KARI COOK, August 6th, 2019

As is the case in any type of relationship, communication is so important, especially when trying to find a comfortable middle ground to co-parent. Depending on the age of the child or children involved, this may mean scheduling carpools, keeping an eye on grades, and discussing sensitive topics. It is truly imperative that both parties are able to be on the same page, even if they may not be in the same house. So the big question is: how much communication is too much communication between you and your co-parent?

Obviously, there is a learning curve when learning to fairly separate the tasks and responsibilities of each parent, but after some time, outside of emergencies, once or twice a week should be more than enough to keep things on track. Constant communication can be overwhelming for both parties and constantly changing the daily or weekly schedule can be confusing for the child, or children, as well. But what should you do if your co-parent will not reply? 

The truth is, often it is unclear, or misunderstood, whether, and to what extent, either parent has a legal obligation to reply to the other, but being non-responsive can cause disorganization, miscommunication, and frustration for everyone involved. Civil Communicator recommends giving the other party 24-hours to reply before resending a message. Repeatedly sending reminders is discouraged. There is a fine line between reminding the other party or resubmitting a request which may have been overlooked the first time, on the one hand, and being abusive on the other. Also, keep in mind that, if you have received a message that requires a response, but are too busy to address it at the time, simply responding with something like “I’ll respond later” will at least let the other party know what to expect. The important thing here, of course, is to follow up as you have promised and respond at a more convenient time. On the other hand, if you are not comfortable with the question or topic, it is best to inform the other party of the fact. Responding with “I am not comfortable discussing the topic” will at least close the loop on the conversation.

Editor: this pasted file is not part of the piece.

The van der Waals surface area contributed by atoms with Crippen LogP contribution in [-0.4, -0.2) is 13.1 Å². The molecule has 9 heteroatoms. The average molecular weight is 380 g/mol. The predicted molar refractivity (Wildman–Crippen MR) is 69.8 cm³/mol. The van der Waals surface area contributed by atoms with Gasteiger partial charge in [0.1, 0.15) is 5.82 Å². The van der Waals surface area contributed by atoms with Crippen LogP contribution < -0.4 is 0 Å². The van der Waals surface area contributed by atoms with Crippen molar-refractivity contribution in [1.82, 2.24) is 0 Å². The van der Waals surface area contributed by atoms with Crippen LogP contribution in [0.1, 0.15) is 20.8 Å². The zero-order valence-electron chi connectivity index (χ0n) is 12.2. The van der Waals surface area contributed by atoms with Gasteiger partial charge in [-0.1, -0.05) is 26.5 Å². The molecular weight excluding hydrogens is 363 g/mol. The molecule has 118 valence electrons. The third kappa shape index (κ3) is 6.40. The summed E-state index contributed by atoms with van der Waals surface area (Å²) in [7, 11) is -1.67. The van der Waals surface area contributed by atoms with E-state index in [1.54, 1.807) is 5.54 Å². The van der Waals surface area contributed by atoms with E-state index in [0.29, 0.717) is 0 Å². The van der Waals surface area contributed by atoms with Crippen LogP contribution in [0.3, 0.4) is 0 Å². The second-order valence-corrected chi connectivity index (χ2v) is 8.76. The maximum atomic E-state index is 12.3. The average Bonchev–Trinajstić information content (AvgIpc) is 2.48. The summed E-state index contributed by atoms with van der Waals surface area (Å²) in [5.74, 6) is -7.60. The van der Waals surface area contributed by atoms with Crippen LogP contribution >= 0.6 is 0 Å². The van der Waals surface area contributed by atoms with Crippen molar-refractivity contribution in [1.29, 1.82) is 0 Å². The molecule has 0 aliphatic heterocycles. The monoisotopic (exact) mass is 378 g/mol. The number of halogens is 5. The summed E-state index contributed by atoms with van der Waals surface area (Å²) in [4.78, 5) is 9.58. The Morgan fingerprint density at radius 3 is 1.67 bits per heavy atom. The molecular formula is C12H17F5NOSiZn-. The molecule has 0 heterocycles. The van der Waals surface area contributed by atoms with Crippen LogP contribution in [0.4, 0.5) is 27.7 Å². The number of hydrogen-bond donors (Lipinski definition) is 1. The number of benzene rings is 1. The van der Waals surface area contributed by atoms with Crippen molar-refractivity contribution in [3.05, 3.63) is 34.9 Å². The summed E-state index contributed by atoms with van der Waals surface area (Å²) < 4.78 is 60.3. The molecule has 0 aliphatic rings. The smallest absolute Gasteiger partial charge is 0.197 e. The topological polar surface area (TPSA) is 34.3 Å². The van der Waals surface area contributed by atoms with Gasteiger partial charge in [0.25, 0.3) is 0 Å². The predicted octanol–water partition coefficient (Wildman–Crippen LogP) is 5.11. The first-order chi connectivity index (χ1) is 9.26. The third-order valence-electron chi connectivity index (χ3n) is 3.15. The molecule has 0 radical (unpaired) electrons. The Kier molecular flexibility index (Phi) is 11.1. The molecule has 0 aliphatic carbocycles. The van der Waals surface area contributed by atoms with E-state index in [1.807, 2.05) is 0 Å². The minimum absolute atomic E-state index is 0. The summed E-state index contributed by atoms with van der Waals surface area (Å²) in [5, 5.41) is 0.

Another sign you may be communicating too frequently is if your conversations are drifting outside of your children’s needs. Your communications should mainly revolve around maintaining a healthy environment and a “normal” schedule for your children. You shouldn’t get into your weekend plans, your work drama, or unnecessary arguments. 

Both parents communicating with the child or children involved is just as important as communicating with each other. The child shouldn’t wonder who is picking them up from school that day, or at whose house they’re spending the weekend. A schedule with structure can help relieve stress not only for the parents, but for the child as well. Keep in mind, however, that communicating with your child does not mean using your child as a conduit for communications with your co-parent.

The most important thing for your child is not for you and your ex to remain best friends; the most important thing is that the child is given an environment in which to grow up that isn’t toxic and manipulative. Setting and maintaining realistic and consistent guidelines and maintaining open and productive communications with both your co-parent and your children can really help in reducing conflict and optimizing your home environment.